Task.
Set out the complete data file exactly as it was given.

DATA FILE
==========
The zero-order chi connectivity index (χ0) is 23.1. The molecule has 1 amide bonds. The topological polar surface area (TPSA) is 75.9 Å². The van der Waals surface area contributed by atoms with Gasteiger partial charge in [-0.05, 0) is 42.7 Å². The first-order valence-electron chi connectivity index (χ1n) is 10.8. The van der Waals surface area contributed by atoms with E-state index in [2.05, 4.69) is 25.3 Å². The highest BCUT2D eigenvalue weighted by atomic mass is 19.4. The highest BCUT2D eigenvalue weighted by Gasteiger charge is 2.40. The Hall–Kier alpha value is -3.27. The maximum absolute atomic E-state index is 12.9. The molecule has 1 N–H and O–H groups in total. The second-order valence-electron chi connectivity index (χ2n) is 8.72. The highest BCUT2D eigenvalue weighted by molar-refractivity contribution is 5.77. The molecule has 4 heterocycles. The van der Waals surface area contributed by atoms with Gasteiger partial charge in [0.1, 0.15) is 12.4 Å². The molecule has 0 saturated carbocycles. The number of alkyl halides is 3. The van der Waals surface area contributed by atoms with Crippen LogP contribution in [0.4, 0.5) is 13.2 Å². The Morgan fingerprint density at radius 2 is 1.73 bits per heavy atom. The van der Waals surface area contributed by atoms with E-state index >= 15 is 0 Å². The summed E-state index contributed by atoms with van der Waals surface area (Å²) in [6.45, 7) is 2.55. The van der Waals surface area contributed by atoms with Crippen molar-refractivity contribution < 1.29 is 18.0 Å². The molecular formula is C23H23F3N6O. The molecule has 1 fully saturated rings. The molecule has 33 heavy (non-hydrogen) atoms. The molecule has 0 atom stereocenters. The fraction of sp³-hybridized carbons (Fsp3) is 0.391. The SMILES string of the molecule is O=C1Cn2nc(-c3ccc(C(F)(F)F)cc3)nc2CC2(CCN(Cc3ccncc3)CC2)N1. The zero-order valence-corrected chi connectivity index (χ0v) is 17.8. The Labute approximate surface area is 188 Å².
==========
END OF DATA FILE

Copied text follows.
The zero-order chi connectivity index (χ0) is 23.1. The molecule has 1 amide bonds. The topological polar surface area (TPSA) is 75.9 Å². The van der Waals surface area contributed by atoms with Gasteiger partial charge in [-0.05, 0) is 42.7 Å². The first-order valence-electron chi connectivity index (χ1n) is 10.8. The van der Waals surface area contributed by atoms with E-state index in [2.05, 4.69) is 25.3 Å². The highest BCUT2D eigenvalue weighted by atomic mass is 19.4. The highest BCUT2D eigenvalue weighted by Gasteiger charge is 2.40. The Hall–Kier alpha value is -3.27. The maximum absolute atomic E-state index is 12.9. The molecule has 1 N–H and O–H groups in total. The second-order valence-electron chi connectivity index (χ2n) is 8.72. The highest BCUT2D eigenvalue weighted by molar-refractivity contribution is 5.77. The molecule has 4 heterocycles. The van der Waals surface area contributed by atoms with Gasteiger partial charge in [0.1, 0.15) is 12.4 Å². The molecule has 0 saturated carbocycles. The number of alkyl halides is 3. The van der Waals surface area contributed by atoms with Crippen LogP contribution in [0.4, 0.5) is 13.2 Å². The Morgan fingerprint density at radius 2 is 1.73 bits per heavy atom. The van der Waals surface area contributed by atoms with E-state index >= 15 is 0 Å². The summed E-state index contributed by atoms with van der Waals surface area (Å²) in [6.45, 7) is 2.55. The van der Waals surface area contributed by atoms with Crippen molar-refractivity contribution < 1.29 is 18.0 Å². The molecular formula is C23H23F3N6O. The molecule has 1 fully saturated rings. The molecule has 33 heavy (non-hydrogen) atoms. The molecule has 0 atom stereocenters. The fraction of sp³-hybridized carbons (Fsp3) is 0.391. The SMILES string of the molecule is O=C1Cn2nc(-c3ccc(C(F)(F)F)cc3)nc2CC2(CCN(Cc3ccncc3)CC2)N1. The zero-order valence-corrected chi connectivity index (χ0v) is 17.8. The Labute approximate surface area is 188 Å².